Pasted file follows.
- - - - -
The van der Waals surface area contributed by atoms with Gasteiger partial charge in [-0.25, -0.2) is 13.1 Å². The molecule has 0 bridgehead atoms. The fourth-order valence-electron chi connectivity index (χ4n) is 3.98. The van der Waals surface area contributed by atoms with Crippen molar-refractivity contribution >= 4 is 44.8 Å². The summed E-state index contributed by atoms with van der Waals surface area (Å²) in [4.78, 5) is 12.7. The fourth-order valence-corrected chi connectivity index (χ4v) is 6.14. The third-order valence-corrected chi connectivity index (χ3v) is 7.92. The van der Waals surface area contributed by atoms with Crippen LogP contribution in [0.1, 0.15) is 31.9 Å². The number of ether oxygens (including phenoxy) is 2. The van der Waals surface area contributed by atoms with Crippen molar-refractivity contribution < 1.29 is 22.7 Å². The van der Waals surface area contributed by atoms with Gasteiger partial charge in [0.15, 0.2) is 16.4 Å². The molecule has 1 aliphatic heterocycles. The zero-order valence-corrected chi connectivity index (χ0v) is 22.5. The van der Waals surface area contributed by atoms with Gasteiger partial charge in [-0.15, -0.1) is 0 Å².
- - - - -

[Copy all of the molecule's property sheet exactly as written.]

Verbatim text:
The van der Waals surface area contributed by atoms with Gasteiger partial charge in [-0.25, -0.2) is 13.1 Å². The molecule has 0 bridgehead atoms. The fourth-order valence-electron chi connectivity index (χ4n) is 3.98. The van der Waals surface area contributed by atoms with Crippen molar-refractivity contribution >= 4 is 44.8 Å². The summed E-state index contributed by atoms with van der Waals surface area (Å²) in [4.78, 5) is 12.7. The fourth-order valence-corrected chi connectivity index (χ4v) is 6.14. The third-order valence-corrected chi connectivity index (χ3v) is 7.92. The van der Waals surface area contributed by atoms with Crippen LogP contribution in [0.1, 0.15) is 31.9 Å². The number of ether oxygens (including phenoxy) is 2. The van der Waals surface area contributed by atoms with Crippen molar-refractivity contribution < 1.29 is 22.7 Å². The van der Waals surface area contributed by atoms with Gasteiger partial charge in [0.15, 0.2) is 16.4 Å². The molecule has 1 aliphatic heterocycles. The zero-order valence-corrected chi connectivity index (χ0v) is 22.5. The van der Waals surface area contributed by atoms with Gasteiger partial charge in [-0.15, -0.1) is 0 Å².